11. East vs. West. Can a relationship be found between known differences in brain structure and function in Occidentals vs. Orientals and the types of religious beliefs and behaviors that have emerged in West and East?
  12. Agent hypothesis. Can we design experiments to prove the hypothesis that belief in God is a “spandrel” or “exaptation” of natural selection for a bias for humans to see agency in the world? (Is God an accident?, Why do humans believe in religion?, Pascal Boyer on neurotheology)
  13. Dreaming. What is the correlation between experiences of God or the supernatural while dreaming vs. while awake and known differences in neurological processing in the two states? (Dreaming of God)
  14. Hypnosis. Is religious belief a form of, or share mechanisms with, hypnosis? (Hypnosis and cognitive processing)
  15. Music. Religious ceremony often involves music, and music may evoke religious feelings; meaning that the neurology of music may be able to provide insight into the neurology of religion. (Neuromusicology , Mozart effect II, Religious music in your brain)
  16. Zen. Can we find neurotheological references in historical Buddhist literature such as the writings of Dogen? (The sound of one hemisphere clapping)
  17. Genetics. In addition to historiocultural, “meme”-like factors underlying religion, could there be specific genetic factors as well, such as ones that might predispose certain people to religious behavior or belief? (Gautama’s Darwinian boost, The Mystical Mind)
  18. Aliens. Could belief in aliens or UFOs share an underlying neurological mechanism with the belief in God or the supernatural? (What is it like to believe you were kidnapped by an alien?)
  19. Fringe phenomena. Are phenomena such as possession and stigmata real, and if so can we understand their neural basis? (Neurology of possession , Stigmata)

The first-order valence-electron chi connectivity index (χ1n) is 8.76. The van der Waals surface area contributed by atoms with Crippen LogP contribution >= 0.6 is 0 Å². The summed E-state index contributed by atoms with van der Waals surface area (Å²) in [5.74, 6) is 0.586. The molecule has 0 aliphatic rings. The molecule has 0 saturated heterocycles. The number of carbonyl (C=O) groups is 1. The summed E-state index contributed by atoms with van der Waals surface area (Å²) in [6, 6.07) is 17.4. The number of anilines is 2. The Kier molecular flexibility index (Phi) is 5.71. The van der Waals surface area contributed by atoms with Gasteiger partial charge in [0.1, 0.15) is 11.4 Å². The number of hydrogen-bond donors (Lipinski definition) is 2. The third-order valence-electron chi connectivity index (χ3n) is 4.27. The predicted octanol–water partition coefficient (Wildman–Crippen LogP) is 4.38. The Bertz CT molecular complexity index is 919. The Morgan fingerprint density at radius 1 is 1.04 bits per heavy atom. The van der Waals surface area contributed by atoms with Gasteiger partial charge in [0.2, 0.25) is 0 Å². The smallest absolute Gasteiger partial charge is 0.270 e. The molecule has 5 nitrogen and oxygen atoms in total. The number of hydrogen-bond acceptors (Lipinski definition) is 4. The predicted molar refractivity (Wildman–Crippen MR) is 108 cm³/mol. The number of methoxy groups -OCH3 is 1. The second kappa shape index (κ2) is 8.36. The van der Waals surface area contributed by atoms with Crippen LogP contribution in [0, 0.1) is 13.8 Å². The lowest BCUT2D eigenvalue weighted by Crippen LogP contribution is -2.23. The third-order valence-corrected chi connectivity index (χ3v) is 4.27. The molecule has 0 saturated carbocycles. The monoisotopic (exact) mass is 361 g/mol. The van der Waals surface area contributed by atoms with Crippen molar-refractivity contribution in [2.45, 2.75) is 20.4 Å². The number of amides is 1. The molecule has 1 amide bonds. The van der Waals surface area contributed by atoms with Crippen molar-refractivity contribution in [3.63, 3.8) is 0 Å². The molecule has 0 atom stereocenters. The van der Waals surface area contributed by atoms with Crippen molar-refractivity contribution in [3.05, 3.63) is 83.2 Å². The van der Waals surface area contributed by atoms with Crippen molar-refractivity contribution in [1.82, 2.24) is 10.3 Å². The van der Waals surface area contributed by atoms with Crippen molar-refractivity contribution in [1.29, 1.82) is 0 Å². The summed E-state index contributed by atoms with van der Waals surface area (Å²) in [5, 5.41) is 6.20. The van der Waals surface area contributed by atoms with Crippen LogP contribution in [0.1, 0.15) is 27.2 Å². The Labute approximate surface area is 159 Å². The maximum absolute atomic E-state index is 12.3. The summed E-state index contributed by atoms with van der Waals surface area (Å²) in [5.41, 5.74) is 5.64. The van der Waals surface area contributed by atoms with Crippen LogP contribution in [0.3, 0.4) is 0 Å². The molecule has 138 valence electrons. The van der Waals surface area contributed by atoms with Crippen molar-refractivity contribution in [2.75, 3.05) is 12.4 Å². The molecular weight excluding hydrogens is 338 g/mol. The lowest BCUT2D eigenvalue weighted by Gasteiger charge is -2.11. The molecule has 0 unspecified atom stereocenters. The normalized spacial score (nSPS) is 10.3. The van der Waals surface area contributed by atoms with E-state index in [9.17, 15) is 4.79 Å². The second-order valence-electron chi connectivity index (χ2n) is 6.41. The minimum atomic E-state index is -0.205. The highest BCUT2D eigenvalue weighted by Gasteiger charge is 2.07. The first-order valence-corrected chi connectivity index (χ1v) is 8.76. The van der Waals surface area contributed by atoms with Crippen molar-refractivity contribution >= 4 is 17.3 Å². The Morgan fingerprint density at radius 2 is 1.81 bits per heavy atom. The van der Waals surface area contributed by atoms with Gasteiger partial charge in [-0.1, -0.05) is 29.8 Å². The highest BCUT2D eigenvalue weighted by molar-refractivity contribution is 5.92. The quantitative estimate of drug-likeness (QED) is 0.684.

20. Emotions. Emotions are a hot area in neuroscience; can we relate the knowledge gained to religious emotions, such as love of God? (Neuroscience of divine love)
  21. Near-death experiences. What is the neurology underlying NDEs and how does it connect to the fact that they often involve religious imagery? (Adaptive value of near-death experiences
  22. Speaking in tongues. What are the neural mechanisms related to glossolalia, and how are they related to neurology known to be religiously relevant?

Neurology of possession

Monday, January 2nd, 2006

54% of Americans believe in demons, demonic possession, and exorcisms (Wikipedia). That’s not surprising, because most believe in the Bible, which tells many stories (especially in the New Testament) of demons. In one famous case, Jesus cast out a legion of malevolent spirits from a man into 2000 pigs who then leaped into the ocean (Mark 5)—offering a new twist on the old koan about dogs possessing Buddha-nature.

Possession and exorcism are enjoying increased visibility. This year we had another exorcism movie, The Exorcism of Emily Rose (IMDB), based loosely on the true story of a demonic possession in Germany. And it was widely reported that Pope Benedict XVI spoke to a group of exorcists right after his investiture, praising their “important work”.